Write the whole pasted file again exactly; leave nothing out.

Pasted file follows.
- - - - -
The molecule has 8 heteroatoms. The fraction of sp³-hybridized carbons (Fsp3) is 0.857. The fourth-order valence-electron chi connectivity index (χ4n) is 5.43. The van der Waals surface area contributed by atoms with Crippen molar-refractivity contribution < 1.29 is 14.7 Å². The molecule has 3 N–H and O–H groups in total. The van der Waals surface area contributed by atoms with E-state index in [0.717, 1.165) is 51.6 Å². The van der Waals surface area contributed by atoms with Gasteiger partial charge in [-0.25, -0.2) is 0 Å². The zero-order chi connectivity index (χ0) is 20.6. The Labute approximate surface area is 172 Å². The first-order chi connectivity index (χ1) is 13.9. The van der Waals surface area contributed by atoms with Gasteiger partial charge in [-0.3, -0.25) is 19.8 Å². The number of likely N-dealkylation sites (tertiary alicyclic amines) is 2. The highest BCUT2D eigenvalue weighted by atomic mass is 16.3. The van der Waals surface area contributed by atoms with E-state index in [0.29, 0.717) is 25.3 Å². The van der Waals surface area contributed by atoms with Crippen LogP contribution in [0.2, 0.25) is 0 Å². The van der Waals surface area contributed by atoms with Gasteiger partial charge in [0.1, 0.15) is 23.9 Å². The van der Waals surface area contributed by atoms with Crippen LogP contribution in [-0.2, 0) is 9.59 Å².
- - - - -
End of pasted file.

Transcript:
The molecule has 8 heteroatoms. The fraction of sp³-hybridized carbons (Fsp3) is 0.857. The fourth-order valence-electron chi connectivity index (χ4n) is 5.43. The van der Waals surface area contributed by atoms with Crippen molar-refractivity contribution < 1.29 is 14.7 Å². The molecule has 3 N–H and O–H groups in total. The van der Waals surface area contributed by atoms with E-state index in [0.717, 1.165) is 51.6 Å². The van der Waals surface area contributed by atoms with Gasteiger partial charge in [-0.25, -0.2) is 0 Å². The zero-order chi connectivity index (χ0) is 20.6. The Labute approximate surface area is 172 Å². The first-order chi connectivity index (χ1) is 13.9. The van der Waals surface area contributed by atoms with Gasteiger partial charge in [-0.3, -0.25) is 19.8 Å². The number of likely N-dealkylation sites (tertiary alicyclic amines) is 2. The highest BCUT2D eigenvalue weighted by atomic mass is 16.3. The van der Waals surface area contributed by atoms with E-state index in [0.29, 0.717) is 25.3 Å². The van der Waals surface area contributed by atoms with Crippen LogP contribution in [0.2, 0.25) is 0 Å². The van der Waals surface area contributed by atoms with Gasteiger partial charge in [0.1, 0.15) is 23.9 Å². The van der Waals surface area contributed by atoms with Crippen LogP contribution in [-0.2, 0) is 9.59 Å².